Independent Arts & Media (aka Indy Arts) is presenting a panel tonight in San Francisco on the ever-topical subject of censorship in arts and the media. As outlined by the organizers, freedom of speech doesn't necessarily mean that we are completely free to actually say or print anything that we wish.
Tonight's discussion, which is free, will be moderated by V. Vale from RESearch Publications, and will include panelists Jennifer Joseph of Manic D Press, Jesse Townley of Alternative Tentacles, KALX, & 924 Gilman, and John Hell of SF community micro radio station Pirate Cat Radio -- all of whom will offer their insights and experiences with censorship issues.
Tonight what exactly it is that can and cannot be said will be discussed and analyzed. Further, the panel will examine if what we aren't allowed to say should be said or not, and if so, who should determine these things. On this same topic, a few days ago I finally got to the wonderfully revealing Kirby Dick directed 2006 investigative documentary on the US film rating system This Film Is Not Yet Rated (avail on DVD at Amoeba) which opened up my eyes to some of the ridiculous grey-area forms of censorship that take place just within film rating. Worth watching.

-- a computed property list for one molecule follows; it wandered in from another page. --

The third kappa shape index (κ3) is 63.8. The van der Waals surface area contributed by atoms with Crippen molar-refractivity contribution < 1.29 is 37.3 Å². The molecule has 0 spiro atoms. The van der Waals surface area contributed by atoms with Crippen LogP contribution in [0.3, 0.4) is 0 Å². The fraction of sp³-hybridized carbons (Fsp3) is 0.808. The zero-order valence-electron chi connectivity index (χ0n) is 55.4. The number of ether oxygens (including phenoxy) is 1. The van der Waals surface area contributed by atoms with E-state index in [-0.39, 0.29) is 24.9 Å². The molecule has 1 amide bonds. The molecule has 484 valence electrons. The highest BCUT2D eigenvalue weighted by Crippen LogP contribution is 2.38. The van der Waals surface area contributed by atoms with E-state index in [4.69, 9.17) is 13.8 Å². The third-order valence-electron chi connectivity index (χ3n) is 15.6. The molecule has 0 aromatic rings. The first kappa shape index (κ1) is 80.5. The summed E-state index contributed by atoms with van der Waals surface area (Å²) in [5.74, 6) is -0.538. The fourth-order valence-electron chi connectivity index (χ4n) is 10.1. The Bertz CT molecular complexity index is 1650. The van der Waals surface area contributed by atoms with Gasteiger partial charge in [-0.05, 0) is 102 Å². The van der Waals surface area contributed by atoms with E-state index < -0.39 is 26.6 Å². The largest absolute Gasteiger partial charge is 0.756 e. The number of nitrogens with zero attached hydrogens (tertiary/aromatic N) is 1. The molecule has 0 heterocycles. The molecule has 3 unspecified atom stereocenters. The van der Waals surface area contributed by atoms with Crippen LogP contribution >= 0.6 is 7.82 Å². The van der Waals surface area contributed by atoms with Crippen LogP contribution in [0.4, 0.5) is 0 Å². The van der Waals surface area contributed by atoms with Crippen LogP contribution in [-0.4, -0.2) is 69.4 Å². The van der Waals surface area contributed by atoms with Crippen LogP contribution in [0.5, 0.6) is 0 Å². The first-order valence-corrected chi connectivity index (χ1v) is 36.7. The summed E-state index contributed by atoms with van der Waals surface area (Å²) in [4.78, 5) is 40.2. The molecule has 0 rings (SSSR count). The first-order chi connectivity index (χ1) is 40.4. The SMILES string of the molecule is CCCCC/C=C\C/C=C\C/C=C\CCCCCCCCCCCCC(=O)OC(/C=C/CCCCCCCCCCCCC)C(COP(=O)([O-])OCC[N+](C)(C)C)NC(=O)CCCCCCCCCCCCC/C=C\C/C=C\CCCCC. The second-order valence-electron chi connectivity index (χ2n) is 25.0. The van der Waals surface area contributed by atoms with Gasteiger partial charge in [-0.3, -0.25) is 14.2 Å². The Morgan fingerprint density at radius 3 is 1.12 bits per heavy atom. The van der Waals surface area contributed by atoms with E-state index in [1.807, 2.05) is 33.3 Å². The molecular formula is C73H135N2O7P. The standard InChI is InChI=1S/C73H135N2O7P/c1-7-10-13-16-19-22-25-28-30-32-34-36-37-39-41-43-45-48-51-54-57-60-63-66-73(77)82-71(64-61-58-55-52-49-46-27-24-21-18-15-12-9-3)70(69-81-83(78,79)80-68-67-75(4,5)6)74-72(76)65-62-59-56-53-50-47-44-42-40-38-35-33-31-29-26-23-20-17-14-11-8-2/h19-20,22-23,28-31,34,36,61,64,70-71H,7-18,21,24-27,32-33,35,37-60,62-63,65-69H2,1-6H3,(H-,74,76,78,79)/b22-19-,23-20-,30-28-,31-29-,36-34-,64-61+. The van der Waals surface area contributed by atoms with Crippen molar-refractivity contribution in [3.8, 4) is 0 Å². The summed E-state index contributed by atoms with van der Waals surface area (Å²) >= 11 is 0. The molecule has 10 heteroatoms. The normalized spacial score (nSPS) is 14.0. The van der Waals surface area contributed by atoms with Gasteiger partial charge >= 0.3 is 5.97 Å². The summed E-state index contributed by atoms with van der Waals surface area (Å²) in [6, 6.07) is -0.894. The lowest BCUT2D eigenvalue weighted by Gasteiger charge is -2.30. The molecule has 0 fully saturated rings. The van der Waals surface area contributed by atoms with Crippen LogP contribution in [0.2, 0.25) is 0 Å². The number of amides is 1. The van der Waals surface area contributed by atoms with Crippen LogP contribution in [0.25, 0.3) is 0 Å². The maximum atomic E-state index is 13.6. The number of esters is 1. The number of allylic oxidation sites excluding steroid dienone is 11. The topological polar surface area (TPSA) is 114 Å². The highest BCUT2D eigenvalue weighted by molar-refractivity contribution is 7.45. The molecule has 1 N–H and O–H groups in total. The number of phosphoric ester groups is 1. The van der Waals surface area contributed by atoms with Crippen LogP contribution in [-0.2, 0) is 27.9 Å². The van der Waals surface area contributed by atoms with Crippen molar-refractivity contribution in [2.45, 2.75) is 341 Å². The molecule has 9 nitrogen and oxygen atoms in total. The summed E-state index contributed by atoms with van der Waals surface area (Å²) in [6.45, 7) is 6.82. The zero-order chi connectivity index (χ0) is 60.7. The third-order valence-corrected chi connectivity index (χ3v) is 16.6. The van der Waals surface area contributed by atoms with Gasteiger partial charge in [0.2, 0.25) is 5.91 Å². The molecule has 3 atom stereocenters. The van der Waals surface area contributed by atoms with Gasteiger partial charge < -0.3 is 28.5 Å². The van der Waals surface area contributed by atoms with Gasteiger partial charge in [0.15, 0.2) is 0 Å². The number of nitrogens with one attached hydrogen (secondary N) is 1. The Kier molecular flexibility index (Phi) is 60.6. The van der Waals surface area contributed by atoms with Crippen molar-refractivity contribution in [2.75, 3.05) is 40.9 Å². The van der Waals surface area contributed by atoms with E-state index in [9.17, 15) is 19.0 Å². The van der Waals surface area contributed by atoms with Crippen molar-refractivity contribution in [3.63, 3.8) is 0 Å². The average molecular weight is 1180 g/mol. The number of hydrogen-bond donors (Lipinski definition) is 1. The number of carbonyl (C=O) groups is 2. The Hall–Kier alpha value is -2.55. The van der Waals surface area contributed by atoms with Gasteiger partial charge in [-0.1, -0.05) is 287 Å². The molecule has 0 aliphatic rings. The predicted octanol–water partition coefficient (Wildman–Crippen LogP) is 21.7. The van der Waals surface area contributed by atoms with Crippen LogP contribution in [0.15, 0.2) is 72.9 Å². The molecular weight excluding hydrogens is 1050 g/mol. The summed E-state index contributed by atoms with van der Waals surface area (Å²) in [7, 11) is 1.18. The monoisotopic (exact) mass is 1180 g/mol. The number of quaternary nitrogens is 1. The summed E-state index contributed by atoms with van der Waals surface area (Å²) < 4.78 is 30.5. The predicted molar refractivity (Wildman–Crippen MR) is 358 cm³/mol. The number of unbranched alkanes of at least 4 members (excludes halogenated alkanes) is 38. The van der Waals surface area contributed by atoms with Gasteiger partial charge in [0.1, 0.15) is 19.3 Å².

Earlier today I asked one of tonight's panelists, Jesse Townley, who was profiled in a recent Amoeblog, what specifics might be addressed this evening by himself and other panelists: "I think it's about personal incidents of censorship/prior restraint (hello FCC!) as well as the larger issues," he replied. "No one is 'pro-censorship' but I wonder if there'll be any discussion of the 'crying fire in a theater' test, or child pornography, or the video game you mention, etc. I think there will be... Vale will keep it moving and interesting, no doubt about it."
The video game I had discussed with him was the controversial new Japanese video game RapePlay in which gamers commit virtual rape. This shocking video game resulted in community groups and civic leaders vocally objecting to the sale of the game and putting pressure on retailers and online stores to stop selling it.
Reportedly the online megastore Amazon “determined” it wouldn’t sell the product anymore, but only after consumers complained and a British Labour MP had roundly “condemned” the game and those who “purchased” it. The game, which is still avaiable for sale, raises several free-speech and community standards issues. For example, if this game (which I am stunned was even made in the first place) should be banned, then, to be fair, shouldn't other violent video games that involve gamers playing the role of a carjacker or cop killer or murderer also be banned? No doubt these topics will be broached at tonight's free panel.
The panel discussion runs from 7PM - 8:30PM this evening, Thursday, February 26th, and takes place at Chez Poulet-- 3359 Army, San Francisco.